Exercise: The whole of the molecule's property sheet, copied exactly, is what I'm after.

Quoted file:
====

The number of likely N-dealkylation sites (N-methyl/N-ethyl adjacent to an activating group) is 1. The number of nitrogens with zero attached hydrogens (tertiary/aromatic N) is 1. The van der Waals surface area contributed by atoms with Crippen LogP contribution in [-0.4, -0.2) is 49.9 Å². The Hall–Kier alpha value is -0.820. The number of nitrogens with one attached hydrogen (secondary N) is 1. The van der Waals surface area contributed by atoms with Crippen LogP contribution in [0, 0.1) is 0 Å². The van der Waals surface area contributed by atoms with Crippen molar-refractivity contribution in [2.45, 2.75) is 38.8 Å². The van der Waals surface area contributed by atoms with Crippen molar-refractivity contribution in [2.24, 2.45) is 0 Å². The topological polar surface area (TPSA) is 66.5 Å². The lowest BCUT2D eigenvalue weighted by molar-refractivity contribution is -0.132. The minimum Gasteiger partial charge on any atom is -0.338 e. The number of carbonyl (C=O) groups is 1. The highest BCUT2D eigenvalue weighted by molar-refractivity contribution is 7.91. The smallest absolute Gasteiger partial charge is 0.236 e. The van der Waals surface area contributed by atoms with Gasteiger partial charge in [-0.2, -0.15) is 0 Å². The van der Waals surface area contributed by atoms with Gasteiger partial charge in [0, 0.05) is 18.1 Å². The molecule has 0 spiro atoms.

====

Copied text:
The number of likely N-dealkylation sites (N-methyl/N-ethyl adjacent to an activating group) is 1. The number of nitrogens with zero attached hydrogens (tertiary/aromatic N) is 1. The van der Waals surface area contributed by atoms with Crippen LogP contribution in [-0.4, -0.2) is 49.9 Å². The Hall–Kier alpha value is -0.820. The number of nitrogens with one attached hydrogen (secondary N) is 1. The van der Waals surface area contributed by atoms with Crippen LogP contribution in [0, 0.1) is 0 Å². The van der Waals surface area contributed by atoms with Crippen molar-refractivity contribution in [2.45, 2.75) is 38.8 Å². The van der Waals surface area contributed by atoms with Crippen molar-refractivity contribution in [2.24, 2.45) is 0 Å². The topological polar surface area (TPSA) is 66.5 Å². The lowest BCUT2D eigenvalue weighted by molar-refractivity contribution is -0.132. The minimum Gasteiger partial charge on any atom is -0.338 e. The number of carbonyl (C=O) groups is 1. The highest BCUT2D eigenvalue weighted by molar-refractivity contribution is 7.91. The smallest absolute Gasteiger partial charge is 0.236 e. The van der Waals surface area contributed by atoms with Gasteiger partial charge in [-0.2, -0.15) is 0 Å². The van der Waals surface area contributed by atoms with Gasteiger partial charge in [0, 0.05) is 18.1 Å². The molecule has 0 spiro atoms.